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Executive Order Could Affect Up to 200,000 Colorado Immigrants

PHOTO: President Obama walks with senior advisers on the Colonnade of the White House. He's been receiving pushback all week about an executive order on immigration announced on Thursday. Photo credit: Pete Souza, WhiteHouse.gov
PHOTO: President Obama walks with senior advisers on the Colonnade of the White House. He's been receiving pushback all week about an executive order on immigration announced on Thursday. Photo credit: Pete Souza, WhiteHouse.gov
November 21, 2014

DENVER - "What's next?" is the question on the minds of thousands of Coloradans today after President Obama's announcement Thursday night of an executive order regarding the future of as many as 5 million undocumented immigrants.

As many as 200,000 people living in Colorado could be affected, according to the Urban Institute.

While the order delaying deportations isn't a permanent fix, said Cheryl Little, executive director of Americans for Immigrant Justice, it's at least a temporary reprieve.

"Those who are eligible will be able to apply for a work permit," she said. "They can get a driver's license and, at least for some time, won't have to worry about whether or not there's going to be that knock on the door."

Obama said he will work with lawmakers on a bipartisan, comprehensive bill of permanent changes for the immigration system. He is being criticized by some who feel this executive order is an abuse of power, with some Republicans in Congress vowing to do what they can to impede the president's action.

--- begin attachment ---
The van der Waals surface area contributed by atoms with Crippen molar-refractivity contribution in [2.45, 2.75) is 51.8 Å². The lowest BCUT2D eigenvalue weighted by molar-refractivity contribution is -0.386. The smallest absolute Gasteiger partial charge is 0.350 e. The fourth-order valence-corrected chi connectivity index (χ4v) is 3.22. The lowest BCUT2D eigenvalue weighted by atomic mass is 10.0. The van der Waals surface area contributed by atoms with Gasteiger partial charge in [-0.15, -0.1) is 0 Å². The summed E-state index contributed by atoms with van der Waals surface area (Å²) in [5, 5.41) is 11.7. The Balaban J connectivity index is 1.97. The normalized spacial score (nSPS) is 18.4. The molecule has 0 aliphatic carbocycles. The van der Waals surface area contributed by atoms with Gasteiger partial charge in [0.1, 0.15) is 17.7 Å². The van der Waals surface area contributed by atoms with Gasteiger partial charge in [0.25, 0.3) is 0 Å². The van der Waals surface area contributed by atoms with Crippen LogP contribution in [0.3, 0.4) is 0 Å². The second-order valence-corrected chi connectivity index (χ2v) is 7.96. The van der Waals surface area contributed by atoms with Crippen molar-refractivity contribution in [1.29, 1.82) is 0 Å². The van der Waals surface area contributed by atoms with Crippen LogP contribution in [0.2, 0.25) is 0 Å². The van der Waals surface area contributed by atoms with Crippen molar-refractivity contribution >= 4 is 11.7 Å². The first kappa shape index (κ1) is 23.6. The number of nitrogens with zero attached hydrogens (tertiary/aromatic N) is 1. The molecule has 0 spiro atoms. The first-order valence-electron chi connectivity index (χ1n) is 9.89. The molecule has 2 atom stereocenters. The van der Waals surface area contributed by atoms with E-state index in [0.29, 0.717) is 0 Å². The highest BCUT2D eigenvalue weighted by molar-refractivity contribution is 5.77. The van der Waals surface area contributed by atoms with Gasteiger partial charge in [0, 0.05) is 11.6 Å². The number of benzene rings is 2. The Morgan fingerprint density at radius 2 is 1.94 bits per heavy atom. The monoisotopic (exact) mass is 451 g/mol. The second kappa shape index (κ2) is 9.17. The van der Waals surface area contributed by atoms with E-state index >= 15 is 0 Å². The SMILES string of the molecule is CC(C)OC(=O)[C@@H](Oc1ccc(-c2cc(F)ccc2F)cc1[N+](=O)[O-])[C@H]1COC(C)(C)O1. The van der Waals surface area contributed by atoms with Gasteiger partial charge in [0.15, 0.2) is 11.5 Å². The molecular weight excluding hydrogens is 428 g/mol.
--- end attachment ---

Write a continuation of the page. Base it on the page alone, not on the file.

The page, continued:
Even as advocates for the immigrant community welcomed some progress, they said they're also seeking more permanent answers to keep families together, said Kica Matos, director of immigrant rights and racial justice for the Center for Community Change.

"We will celebrate this victory. We will welcome it with open arms, and so, we will be out of the streets today," she said. "And guess what we're going to do on Monday? We're going to go back to the hard work of continuing to fight for a permanent solution."

Little said she believes the next hurdle for immigration reform will be actually enforcing the protection offered by the president's order.

"My concern," she said, "is that, while this announcement I think is going to be great news to a lot of people, are we going to live to see the day when it's actually able to move forward in a fair and timely manner?"

This year, Colorado began issuing driver's licenses to people unable to demonstrate lawful status in the United States. Supporters of the program argue that it provides for safer roadways, since many immigrants had been driving without a license in order to get to work or school.

The Urban Institute's research is online at urban.org.

Stephanie Carson/Dallas Heltzell, Public News Service - CO